Striving to maintain a healthy lifestyle becomes problematic when factoring in issues such as accessibility and the amount of time required to procure and prepare healthier foods. Though Americans are bombarded with constant images and promotions to “eat right, get fit” and so on, in terms of providing its community with actual support to foster healthy eating habits, society is lacking.
Sophomore nursing student Anna Tai Owens said she thinks intentions to eat healthy varies on an individual basis.
“I think it fluctuates depending on the location and age of the individual,” Owens said. “Children and young adults are more easily influenced to eat poorly and if their parents don’t make healthy eating a priority, society surely isn’t going to help them out.”
Senior Political Legal & Economic Analysis (PLEA) International Relations major Emily Kaput agreed that society does not make fostering healthy eating habits a realistic goal for anyone.
“We [are suposed to] have three square meals a day: one in the morning, afternoon, and evening,” Kaput said. “This has no regard for our metabolism and its peaks and lows. Not to mention that the food that is most easily accessible is almost never the healthiest option!”
The majority of students are at least partially aware of how to choose foods that facilitate a healthy lifestyle, but how many of us are consistently making healthy diet choices?
Apparently not many, according to the U.S. Department of Agriculture (USDA). 70 percent of Americans surveyed in 2000 claimed to eat “pretty much whatever they want.” This is a huge problem, especially taking into consideration our nationwide struggle with obesity.
62 percent of Americans today are overweight, a 14 percent increase from only 20 years ago.
Our society today is so focused on instant gratification that we often lose sight of the value in setting long-term goals to foster lifelong change. We want to eat pizza and drink beer every day without concern for how it will affect out health in the future, yet once summer rolls around and we’re sporting an unsightly gut, we put ourselves in a dangerous position where skipping meals or severely restricting our diets is a common occurrence. Partially, our flawed eating patterns stem from society influencing us to do whatever we want, whenever we want.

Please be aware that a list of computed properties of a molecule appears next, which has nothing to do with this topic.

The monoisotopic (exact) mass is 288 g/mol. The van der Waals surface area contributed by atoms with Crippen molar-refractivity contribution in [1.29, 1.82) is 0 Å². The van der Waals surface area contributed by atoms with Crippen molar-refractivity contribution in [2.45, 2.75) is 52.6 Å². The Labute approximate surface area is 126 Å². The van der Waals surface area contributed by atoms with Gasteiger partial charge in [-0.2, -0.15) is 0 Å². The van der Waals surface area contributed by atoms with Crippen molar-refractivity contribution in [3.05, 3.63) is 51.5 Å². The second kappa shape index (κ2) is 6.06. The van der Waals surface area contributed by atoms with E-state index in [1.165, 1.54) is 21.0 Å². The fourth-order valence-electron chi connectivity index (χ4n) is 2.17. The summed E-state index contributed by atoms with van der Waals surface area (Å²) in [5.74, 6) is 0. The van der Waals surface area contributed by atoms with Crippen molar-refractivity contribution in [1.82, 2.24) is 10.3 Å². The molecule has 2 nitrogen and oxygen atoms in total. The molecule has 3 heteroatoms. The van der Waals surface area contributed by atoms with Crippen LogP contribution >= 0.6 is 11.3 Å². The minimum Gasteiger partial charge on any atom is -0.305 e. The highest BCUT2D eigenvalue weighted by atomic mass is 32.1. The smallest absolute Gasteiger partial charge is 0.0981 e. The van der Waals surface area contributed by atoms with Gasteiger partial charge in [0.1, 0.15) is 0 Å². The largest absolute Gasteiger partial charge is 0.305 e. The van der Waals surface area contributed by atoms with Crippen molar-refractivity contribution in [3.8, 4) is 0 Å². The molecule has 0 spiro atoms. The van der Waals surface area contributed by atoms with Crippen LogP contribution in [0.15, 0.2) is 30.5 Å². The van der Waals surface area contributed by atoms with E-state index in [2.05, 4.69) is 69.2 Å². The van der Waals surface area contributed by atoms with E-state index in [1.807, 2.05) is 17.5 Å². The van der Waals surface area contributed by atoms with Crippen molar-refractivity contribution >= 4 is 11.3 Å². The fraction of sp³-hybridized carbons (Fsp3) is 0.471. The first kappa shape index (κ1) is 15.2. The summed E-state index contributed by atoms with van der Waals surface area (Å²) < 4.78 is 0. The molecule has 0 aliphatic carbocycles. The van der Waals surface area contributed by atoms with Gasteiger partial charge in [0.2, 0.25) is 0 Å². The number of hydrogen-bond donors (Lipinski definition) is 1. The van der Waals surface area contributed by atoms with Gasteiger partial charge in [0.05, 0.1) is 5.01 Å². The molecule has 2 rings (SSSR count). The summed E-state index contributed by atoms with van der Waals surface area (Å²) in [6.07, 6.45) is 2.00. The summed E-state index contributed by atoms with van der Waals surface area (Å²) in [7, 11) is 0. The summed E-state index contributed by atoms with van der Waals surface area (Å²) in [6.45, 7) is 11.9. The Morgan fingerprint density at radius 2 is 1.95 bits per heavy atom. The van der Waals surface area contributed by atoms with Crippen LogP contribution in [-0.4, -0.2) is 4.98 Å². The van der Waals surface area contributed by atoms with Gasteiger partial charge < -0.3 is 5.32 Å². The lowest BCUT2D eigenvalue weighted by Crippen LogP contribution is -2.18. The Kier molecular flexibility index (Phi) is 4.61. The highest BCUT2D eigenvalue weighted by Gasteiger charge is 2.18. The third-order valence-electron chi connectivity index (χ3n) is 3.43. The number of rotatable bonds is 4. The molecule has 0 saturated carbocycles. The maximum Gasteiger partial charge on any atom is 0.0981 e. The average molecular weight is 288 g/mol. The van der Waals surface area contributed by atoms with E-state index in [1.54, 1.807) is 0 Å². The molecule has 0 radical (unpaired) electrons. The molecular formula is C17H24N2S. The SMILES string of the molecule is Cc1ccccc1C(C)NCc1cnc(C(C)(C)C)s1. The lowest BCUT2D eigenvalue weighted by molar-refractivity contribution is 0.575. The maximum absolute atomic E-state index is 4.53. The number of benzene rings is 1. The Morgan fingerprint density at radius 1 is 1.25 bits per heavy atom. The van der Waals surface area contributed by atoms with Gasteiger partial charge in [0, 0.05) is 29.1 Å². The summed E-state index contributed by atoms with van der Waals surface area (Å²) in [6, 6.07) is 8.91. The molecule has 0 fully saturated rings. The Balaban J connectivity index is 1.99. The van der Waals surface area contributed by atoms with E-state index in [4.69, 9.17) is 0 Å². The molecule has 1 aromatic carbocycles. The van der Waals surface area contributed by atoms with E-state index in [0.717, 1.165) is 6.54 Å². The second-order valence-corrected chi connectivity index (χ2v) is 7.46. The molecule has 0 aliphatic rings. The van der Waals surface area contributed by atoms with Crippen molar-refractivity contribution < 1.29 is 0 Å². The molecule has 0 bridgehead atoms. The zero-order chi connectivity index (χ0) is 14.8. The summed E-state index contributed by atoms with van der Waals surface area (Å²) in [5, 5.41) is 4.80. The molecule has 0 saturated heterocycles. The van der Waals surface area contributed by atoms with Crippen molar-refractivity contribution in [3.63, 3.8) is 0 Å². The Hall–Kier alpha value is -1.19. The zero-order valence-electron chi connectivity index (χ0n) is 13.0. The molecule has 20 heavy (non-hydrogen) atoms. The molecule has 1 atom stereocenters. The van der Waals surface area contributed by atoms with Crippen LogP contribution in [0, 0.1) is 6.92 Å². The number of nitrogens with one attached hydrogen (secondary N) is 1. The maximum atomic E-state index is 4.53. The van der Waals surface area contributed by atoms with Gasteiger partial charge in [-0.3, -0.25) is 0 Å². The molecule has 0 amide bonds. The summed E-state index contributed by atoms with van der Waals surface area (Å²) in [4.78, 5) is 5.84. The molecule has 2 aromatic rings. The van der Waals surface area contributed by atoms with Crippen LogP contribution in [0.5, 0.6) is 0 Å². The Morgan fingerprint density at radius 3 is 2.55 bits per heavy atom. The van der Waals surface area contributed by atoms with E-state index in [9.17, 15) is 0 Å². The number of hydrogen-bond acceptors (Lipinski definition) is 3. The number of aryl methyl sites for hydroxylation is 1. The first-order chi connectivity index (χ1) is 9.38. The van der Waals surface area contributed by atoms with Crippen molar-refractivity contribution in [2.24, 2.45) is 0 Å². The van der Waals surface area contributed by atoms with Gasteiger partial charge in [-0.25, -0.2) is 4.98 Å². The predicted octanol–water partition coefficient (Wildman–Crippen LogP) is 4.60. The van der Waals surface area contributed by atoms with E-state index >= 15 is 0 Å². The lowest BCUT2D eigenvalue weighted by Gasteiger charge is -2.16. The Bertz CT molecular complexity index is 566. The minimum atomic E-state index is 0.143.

On the flip side, maybe we don’t make the best choices because healthy food isn’t always accessible in our communities.
Regardless of how our eating patterns are today, there are some easy steps that we can take to increase the amount of essential nutrients we are taking in, while decreasing the amount of empty calories we eat.
First and foremost, in order to eat a wholesome, healthy diet, rich in all of the nutrients we thrive on, we need to be conscious of both what our body needs and what we are giving our body. The goal here is to be aware of how much and what you are eating and to find balance. You don’t need to adhere to a restrictive diet as long as you realize that you’ll have to eat a few more pieces of broccoli at dinner to cover for that ice cream you ate at lunch. Reading food labels is a simple way to check out the nutrition you will be getting from the food wrapped within.
Aim to have your total calorie intake be broken down into roughly 60 percent carbohydrates, less than 30 percent fat (with less than 20 percent coming from saturated fat), and 10 percent protein. Using an online resource, like My Fitness Pal (www.myfitnesspal.com) or My Calorie Counter (www.my-calorie-counter.com) is a great way to track what you’re eating and to see if you have any nutritional deficiencies. If you’re still finding it hard to get everything you need, supplementing your diet with a multivitamin is a way to ensure that you are covering your bases, despite an
Most importantly, eat what you like. While spinach salad is extremely healthy, if you don’t like spinach, it’s silly to force yourself to eat it! Make wise decisions that correlate with what your taste buds naturally crave. It’s much easier to stick with a pattern of healthy eating if you like what you’re feeding yourself.
Health Matters is written by the second-year nursing students participating in the Nursing Leadership Class.